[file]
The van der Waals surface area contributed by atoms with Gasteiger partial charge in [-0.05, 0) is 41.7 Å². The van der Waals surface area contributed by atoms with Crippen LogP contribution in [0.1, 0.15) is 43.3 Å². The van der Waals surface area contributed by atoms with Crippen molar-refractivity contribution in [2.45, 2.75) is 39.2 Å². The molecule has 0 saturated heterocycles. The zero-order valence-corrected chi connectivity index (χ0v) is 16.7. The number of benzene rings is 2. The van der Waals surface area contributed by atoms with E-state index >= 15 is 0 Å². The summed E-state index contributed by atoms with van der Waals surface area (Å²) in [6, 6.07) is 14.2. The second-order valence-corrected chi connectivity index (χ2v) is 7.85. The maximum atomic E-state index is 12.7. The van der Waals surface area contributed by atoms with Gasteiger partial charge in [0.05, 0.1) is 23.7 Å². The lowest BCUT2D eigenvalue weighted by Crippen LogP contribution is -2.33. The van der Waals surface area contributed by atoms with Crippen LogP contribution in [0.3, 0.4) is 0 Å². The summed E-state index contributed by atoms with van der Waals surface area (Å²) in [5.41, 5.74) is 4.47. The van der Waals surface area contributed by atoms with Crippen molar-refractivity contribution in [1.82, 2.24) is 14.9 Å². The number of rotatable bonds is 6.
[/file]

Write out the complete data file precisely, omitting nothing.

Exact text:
The van der Waals surface area contributed by atoms with Gasteiger partial charge in [-0.05, 0) is 41.7 Å². The van der Waals surface area contributed by atoms with Crippen LogP contribution in [0.1, 0.15) is 43.3 Å². The van der Waals surface area contributed by atoms with Crippen molar-refractivity contribution in [2.45, 2.75) is 39.2 Å². The molecule has 0 saturated heterocycles. The zero-order valence-corrected chi connectivity index (χ0v) is 16.7. The number of benzene rings is 2. The van der Waals surface area contributed by atoms with E-state index >= 15 is 0 Å². The summed E-state index contributed by atoms with van der Waals surface area (Å²) in [6, 6.07) is 14.2. The second-order valence-corrected chi connectivity index (χ2v) is 7.85. The maximum atomic E-state index is 12.7. The van der Waals surface area contributed by atoms with Gasteiger partial charge in [0.05, 0.1) is 23.7 Å². The lowest BCUT2D eigenvalue weighted by Crippen LogP contribution is -2.33. The van der Waals surface area contributed by atoms with Crippen LogP contribution in [0.3, 0.4) is 0 Å². The summed E-state index contributed by atoms with van der Waals surface area (Å²) in [5.41, 5.74) is 4.47. The van der Waals surface area contributed by atoms with Crippen molar-refractivity contribution in [1.82, 2.24) is 14.9 Å². The number of rotatable bonds is 6.